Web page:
Mick Jagger talks about Peter Tosh, 1978
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From Showbiz Cheatsheet:
The partnership between Peter Tosh and The Rolling Stones looked promising when it kicked off in 1978. After releasing two fine albums (including 1976’s Legalize It) as a solo artist, Tosh hoped to continue expanding his audience outside of Jamaica.
The Rolling Stones could help on that front, and brought Tosh aboard its small record label. During sessions for the album, the Stones frontmen produced and contributed on three tracks. Later, the Stones had Tosh open shows for them on the Stones’ ’78 tour through North America.
That gave Mick Jagger and Tosh an opportunity to perform their cover of “(You Got to Walk and) Don’t Look Back,” the lead single on Bush Doctor, Tosh’s debut LP on Rolling Stones. But though Tosh recorded two more albums on the label, things didn’t end nicely between the two parties.
Prior to signing on the Stones label, Tosh’s records hadn’t registered much on pop charts in the U.S. and U.K. Legalize It barely even cracked the Billboard 200 (at No. 199), though it fared better in the U.K. (No. 54). As for Equal Rights (1977), that LP didn’t chart on either side of the Atlantic.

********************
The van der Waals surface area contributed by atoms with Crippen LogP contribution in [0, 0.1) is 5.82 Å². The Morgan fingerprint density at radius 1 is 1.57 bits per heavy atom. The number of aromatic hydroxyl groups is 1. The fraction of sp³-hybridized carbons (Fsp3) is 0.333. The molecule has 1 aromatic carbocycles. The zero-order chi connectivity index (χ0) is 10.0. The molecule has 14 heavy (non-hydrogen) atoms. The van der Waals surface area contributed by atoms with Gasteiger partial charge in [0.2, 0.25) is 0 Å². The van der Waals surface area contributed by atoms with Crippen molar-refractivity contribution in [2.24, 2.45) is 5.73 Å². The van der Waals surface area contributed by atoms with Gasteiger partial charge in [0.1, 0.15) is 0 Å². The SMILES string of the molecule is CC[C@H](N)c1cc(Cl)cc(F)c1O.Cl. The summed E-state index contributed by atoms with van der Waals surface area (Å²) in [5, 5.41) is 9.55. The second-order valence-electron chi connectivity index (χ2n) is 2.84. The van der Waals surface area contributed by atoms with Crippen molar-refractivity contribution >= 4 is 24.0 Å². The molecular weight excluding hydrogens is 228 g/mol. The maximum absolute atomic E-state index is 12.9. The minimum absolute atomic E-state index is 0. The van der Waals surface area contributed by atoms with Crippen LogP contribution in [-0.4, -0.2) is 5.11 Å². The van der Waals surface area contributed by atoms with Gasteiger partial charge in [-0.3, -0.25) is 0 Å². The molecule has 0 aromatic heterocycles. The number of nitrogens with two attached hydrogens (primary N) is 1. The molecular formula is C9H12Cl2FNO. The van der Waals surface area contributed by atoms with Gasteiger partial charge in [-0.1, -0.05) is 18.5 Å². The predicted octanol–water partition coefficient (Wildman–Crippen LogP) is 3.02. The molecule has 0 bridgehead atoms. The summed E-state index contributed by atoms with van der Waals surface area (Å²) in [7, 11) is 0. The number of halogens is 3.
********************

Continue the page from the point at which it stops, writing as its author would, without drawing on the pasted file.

Bush Doctor improved upon that, peaking at No. 104 in America. And “You Got to Walk and) Don’t Look Back” broke through the Billboard pop charts, peaking at No. 84. In the U.K., Tosh and Jagger’s performance made it all the way to No. 43. All in all, it was a good start, if not Bob Marley-esque.
Tosh began to grow bitter when his subsequent releases on Rolling Stones Records didn’t improve a great deal on those numbers. In the Tosh biography Steppin’ Razor, John Masouri heard from several close associates who’d heard the reggae titan lodge complaints about a lack of promotion.
On the Stones’ part, they were dealing with an artist who simply hadn’t found his niche internationally. And Tosh wasn’t the man to change course. “Peter was an edgy guy and was frustrated a lot of the time,” Jagger once told Rolling Stone. “Bob Marley got so big, and that probably annoyed him.”
Looking back, Tosh had clearly tried to find a bigger audience with his Jagger duet and a later cover of “Johnny B. Goode” (also a minor hit). He spoke about trying to increase record sales with that release. But the cash registers hadn’t begun ringing.
Meanwhile, Tosh’s personality didn’t seem to be a good fit for Keith Richards. (See them interact in the “Waiting on a Friend” video at 1:35.) In Steppin’ Razor, reggae promoter Warren Smith told an anecdote about Tosh keeping an expensive vintage guitar he’d borrowed from Richards. Richards didn’t like that.
That wasn’t the end. Many sources report the story of Tosh wearing out his welcome in Richards’ Jamaican home. In some accounts (including that in The Natural Mystics), Tosh threatened Richards when the latter returned to take possession of his house — and Richards heartily accepted the threat.
However, other accounts chalk that up to an incident that got blown out of proportion. In the end, Rolling Stones Records was a business, and Tosh hadn’t paid off as an investment. The relationship concluded after 1981’s Wanted Dread & Alive.
(Ref. peter tosh)
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